By Shin Ji-hye
The Korea Herald/ANN
Hyundai Motor said Wednesday that it had exported hydrogen fuel cell systems to Swiss firm GRZ Technologies and an unnamed European energy solution start-up, in line with its efforts to expand its hydrogen business to the non-automotive sector.
The 95-kilowatt fuel cell system that is currently used for the Nexo hydrogen electric vehicle will be used by the two companies to produce mobile generators that supply emergency power. The name of the second firm was not disclosed due to business confidentiality.
GRZ has its own metal hybrid technology for hydrogen storage and is developing metal hybrid compressors and hydrogen adsorption analysis systems. It has been working with Hyundai Motor since late October last year on hydrogen storage technology.
The deal involving the core technology was approved by the Ministry of Trade, Industry and Energy in July, the automaker said.
Hyundai said the delivery was a good opportunity to promote Korea’s superior hydrogen technologies in Europe, an advanced eco-friendly market. In July, the European Union Commission announced its hydrogen economy strategy.
Last year, the automaker ranked No. 1 in sales of hydrogen-powered cars with its Nexo, which sold 4,987 units worldwide. The fuel-cell vehicle also sold 3,292 units by the first half of this year. In July, the firm mass-produced and exported 30-ton hydrogen-electric trucks to Europe for the first time in the world.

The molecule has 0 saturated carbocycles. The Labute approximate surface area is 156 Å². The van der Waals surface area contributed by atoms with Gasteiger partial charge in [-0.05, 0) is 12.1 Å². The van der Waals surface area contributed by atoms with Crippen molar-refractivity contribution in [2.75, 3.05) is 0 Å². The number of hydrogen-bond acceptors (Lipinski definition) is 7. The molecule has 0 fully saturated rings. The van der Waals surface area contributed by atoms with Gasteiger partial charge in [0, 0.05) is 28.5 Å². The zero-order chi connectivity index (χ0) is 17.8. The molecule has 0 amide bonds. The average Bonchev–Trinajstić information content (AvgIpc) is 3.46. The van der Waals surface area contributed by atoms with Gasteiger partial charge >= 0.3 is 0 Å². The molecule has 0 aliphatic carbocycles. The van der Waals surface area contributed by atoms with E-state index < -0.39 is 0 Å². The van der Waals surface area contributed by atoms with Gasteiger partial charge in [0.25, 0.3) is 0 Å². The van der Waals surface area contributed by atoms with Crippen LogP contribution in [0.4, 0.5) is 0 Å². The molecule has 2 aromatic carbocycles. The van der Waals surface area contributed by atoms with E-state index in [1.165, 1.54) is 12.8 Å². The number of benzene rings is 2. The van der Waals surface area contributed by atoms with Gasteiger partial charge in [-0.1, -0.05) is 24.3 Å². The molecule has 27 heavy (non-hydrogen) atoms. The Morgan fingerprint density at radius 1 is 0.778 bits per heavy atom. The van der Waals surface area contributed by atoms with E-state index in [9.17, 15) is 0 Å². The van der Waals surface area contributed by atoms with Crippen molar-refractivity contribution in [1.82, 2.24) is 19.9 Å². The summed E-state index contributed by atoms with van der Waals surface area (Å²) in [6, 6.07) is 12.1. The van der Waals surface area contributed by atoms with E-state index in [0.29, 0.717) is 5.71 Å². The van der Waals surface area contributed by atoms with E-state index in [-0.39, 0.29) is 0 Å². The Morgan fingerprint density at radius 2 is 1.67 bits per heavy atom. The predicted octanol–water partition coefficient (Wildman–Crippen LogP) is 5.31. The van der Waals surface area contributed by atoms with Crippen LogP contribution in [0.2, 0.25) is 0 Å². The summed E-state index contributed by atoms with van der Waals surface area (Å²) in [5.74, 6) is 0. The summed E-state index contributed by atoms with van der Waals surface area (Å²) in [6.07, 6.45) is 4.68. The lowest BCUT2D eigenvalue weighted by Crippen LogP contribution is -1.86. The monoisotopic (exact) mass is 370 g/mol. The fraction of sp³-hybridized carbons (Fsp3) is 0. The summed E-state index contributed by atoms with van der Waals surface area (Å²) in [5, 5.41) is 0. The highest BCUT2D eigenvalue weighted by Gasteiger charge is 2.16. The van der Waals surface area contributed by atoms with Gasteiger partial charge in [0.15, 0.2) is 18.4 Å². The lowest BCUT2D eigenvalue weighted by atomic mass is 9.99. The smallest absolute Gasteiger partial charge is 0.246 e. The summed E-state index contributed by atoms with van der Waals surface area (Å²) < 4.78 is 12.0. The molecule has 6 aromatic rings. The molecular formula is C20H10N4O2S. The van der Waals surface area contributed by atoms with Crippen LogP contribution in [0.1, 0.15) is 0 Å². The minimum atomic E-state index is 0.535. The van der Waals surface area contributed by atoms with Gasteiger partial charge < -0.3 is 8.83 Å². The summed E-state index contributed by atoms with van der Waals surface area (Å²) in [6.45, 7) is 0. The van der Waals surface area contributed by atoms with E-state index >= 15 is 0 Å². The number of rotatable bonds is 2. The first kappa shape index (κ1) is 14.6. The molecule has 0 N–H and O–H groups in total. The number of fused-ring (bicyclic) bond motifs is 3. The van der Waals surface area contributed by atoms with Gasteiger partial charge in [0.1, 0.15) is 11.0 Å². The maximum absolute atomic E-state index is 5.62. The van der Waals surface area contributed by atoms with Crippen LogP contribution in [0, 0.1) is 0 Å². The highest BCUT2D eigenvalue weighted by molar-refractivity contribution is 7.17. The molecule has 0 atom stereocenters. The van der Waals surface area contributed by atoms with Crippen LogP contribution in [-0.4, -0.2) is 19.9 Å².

In the future, Hyundai Motor said it plans to expand sales of the hydrogen fuel cell system in the global market, including the US and China.
Hyundai Motor‘s concept hydrogen truck Neptune unveiled at the hydrogen mobility exhibition (Hyundai Motor)
A day earlier, Hyundai held a briefing session with analysts to share the current status of technology development and business plans related to hydrogen commercial vehicles, according to the financial industry.
At the meeting, the automaker reaffirmed its existing business strategy to expand its annual production target for hydrogen cars from 11,000 units this year to 40,000 units in 2022, 130,000 units in 2025, and 500,000 units in 2030.
It then made it official that it will adopt a “two-track” strategy that applies electric cars to passenger cars and hydrogen cars to commercial vehicles such as trucks. According to analysts, Hyundai Motor plans to tap into the hydrogen commercial vehicle market in Europe next year, and the US and China in 2022.
“Hyundai is maintaining its lead in the hydrogen passenger and commercial markets,” said Chung Yong-jin, a senior researcher at Shinhan Investment Corp.
“The company seems to plan to actively respond to the US hydrogen commercial vehicle market by reinforcing some of its lineups, including trailers.”
Analysts said investors need to pay attention to Hyundai Motor’s commercial vehicle business strategy at a time when doubts about new hydrogen vehicle companies have grown as seen in the case of electric truck startup Nikola’s short-seller fraud allegations.
Lee Jae-il, a researcher at Eugene Investment & Securities, said, “Hyundai Motor did not directly mention its competitors at the briefing session. Hyundai’s hydrogen business needs to be paid attention to as its product reliability is very high compared to Nikola, which has recently been hit by its credibility, and it can supply its products immediately.”